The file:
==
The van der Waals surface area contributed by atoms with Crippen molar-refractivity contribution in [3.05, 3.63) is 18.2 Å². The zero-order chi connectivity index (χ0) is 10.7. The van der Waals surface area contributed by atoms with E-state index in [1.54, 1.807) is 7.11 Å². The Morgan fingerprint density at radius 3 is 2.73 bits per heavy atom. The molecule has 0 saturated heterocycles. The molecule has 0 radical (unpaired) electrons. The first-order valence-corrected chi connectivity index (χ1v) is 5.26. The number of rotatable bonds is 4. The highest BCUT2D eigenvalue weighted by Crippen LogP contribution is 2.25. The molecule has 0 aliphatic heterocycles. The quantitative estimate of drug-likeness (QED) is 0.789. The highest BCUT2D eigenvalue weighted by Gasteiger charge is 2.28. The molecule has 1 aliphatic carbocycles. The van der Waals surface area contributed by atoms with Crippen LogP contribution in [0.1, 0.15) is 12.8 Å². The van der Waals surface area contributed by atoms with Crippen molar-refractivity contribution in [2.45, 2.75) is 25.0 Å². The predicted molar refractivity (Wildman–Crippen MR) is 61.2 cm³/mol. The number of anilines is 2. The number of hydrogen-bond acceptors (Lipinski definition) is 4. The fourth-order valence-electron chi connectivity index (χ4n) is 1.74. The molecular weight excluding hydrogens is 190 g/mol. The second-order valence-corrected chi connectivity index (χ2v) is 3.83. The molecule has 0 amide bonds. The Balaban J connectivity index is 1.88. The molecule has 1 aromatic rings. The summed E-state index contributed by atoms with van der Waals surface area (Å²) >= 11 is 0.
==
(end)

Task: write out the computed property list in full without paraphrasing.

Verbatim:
The van der Waals surface area contributed by atoms with Crippen molar-refractivity contribution in [3.05, 3.63) is 18.2 Å². The zero-order chi connectivity index (χ0) is 10.7. The van der Waals surface area contributed by atoms with E-state index in [1.54, 1.807) is 7.11 Å². The Morgan fingerprint density at radius 3 is 2.73 bits per heavy atom. The molecule has 0 saturated heterocycles. The molecule has 0 radical (unpaired) electrons. The first-order valence-corrected chi connectivity index (χ1v) is 5.26. The number of rotatable bonds is 4. The highest BCUT2D eigenvalue weighted by Crippen LogP contribution is 2.25. The molecule has 0 aliphatic heterocycles. The quantitative estimate of drug-likeness (QED) is 0.789. The highest BCUT2D eigenvalue weighted by Gasteiger charge is 2.28. The molecule has 1 aliphatic carbocycles. The van der Waals surface area contributed by atoms with Crippen LogP contribution in [0.1, 0.15) is 12.8 Å². The van der Waals surface area contributed by atoms with Crippen molar-refractivity contribution in [2.45, 2.75) is 25.0 Å². The predicted molar refractivity (Wildman–Crippen MR) is 61.2 cm³/mol. The number of anilines is 2. The number of hydrogen-bond acceptors (Lipinski definition) is 4. The fourth-order valence-electron chi connectivity index (χ4n) is 1.74. The molecular weight excluding hydrogens is 190 g/mol. The second-order valence-corrected chi connectivity index (χ2v) is 3.83. The molecule has 0 amide bonds. The Balaban J connectivity index is 1.88. The molecule has 1 aromatic rings. The summed E-state index contributed by atoms with van der Waals surface area (Å²) >= 11 is 0.